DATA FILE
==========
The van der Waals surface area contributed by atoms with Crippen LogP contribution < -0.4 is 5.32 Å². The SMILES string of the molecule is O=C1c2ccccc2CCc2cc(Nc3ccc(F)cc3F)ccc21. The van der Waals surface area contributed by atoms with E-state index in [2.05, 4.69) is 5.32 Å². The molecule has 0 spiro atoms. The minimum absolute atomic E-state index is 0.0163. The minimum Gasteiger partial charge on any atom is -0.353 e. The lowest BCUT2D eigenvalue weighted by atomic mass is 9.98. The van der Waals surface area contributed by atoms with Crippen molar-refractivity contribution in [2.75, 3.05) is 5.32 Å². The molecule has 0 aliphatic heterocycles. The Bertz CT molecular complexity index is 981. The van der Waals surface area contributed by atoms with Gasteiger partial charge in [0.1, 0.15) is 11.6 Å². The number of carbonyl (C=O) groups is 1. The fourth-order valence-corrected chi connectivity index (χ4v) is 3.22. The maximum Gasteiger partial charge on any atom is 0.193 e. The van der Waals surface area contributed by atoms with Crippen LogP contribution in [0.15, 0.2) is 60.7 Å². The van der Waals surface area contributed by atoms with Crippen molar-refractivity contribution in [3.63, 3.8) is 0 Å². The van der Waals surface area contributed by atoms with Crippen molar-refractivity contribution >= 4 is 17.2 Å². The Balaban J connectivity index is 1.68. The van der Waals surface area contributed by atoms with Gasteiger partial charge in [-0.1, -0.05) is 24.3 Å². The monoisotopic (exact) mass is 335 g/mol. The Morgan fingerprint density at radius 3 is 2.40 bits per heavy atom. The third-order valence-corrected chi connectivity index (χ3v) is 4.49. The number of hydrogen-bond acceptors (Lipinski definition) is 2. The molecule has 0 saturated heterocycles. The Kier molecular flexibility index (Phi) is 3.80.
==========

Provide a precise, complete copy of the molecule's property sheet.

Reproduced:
The van der Waals surface area contributed by atoms with Crippen LogP contribution < -0.4 is 5.32 Å². The SMILES string of the molecule is O=C1c2ccccc2CCc2cc(Nc3ccc(F)cc3F)ccc21. The van der Waals surface area contributed by atoms with E-state index in [2.05, 4.69) is 5.32 Å². The molecule has 0 spiro atoms. The minimum absolute atomic E-state index is 0.0163. The minimum Gasteiger partial charge on any atom is -0.353 e. The lowest BCUT2D eigenvalue weighted by atomic mass is 9.98. The van der Waals surface area contributed by atoms with Crippen molar-refractivity contribution in [2.75, 3.05) is 5.32 Å². The molecule has 0 aliphatic heterocycles. The Bertz CT molecular complexity index is 981. The van der Waals surface area contributed by atoms with Gasteiger partial charge in [0.1, 0.15) is 11.6 Å². The number of carbonyl (C=O) groups is 1. The fourth-order valence-corrected chi connectivity index (χ4v) is 3.22. The maximum Gasteiger partial charge on any atom is 0.193 e. The van der Waals surface area contributed by atoms with Crippen LogP contribution in [0.15, 0.2) is 60.7 Å². The van der Waals surface area contributed by atoms with Crippen molar-refractivity contribution in [3.63, 3.8) is 0 Å². The van der Waals surface area contributed by atoms with Crippen molar-refractivity contribution >= 4 is 17.2 Å². The Balaban J connectivity index is 1.68. The van der Waals surface area contributed by atoms with Gasteiger partial charge in [-0.1, -0.05) is 24.3 Å². The monoisotopic (exact) mass is 335 g/mol. The Morgan fingerprint density at radius 3 is 2.40 bits per heavy atom. The third-order valence-corrected chi connectivity index (χ3v) is 4.49. The number of hydrogen-bond acceptors (Lipinski definition) is 2. The molecule has 0 saturated heterocycles. The Kier molecular flexibility index (Phi) is 3.80.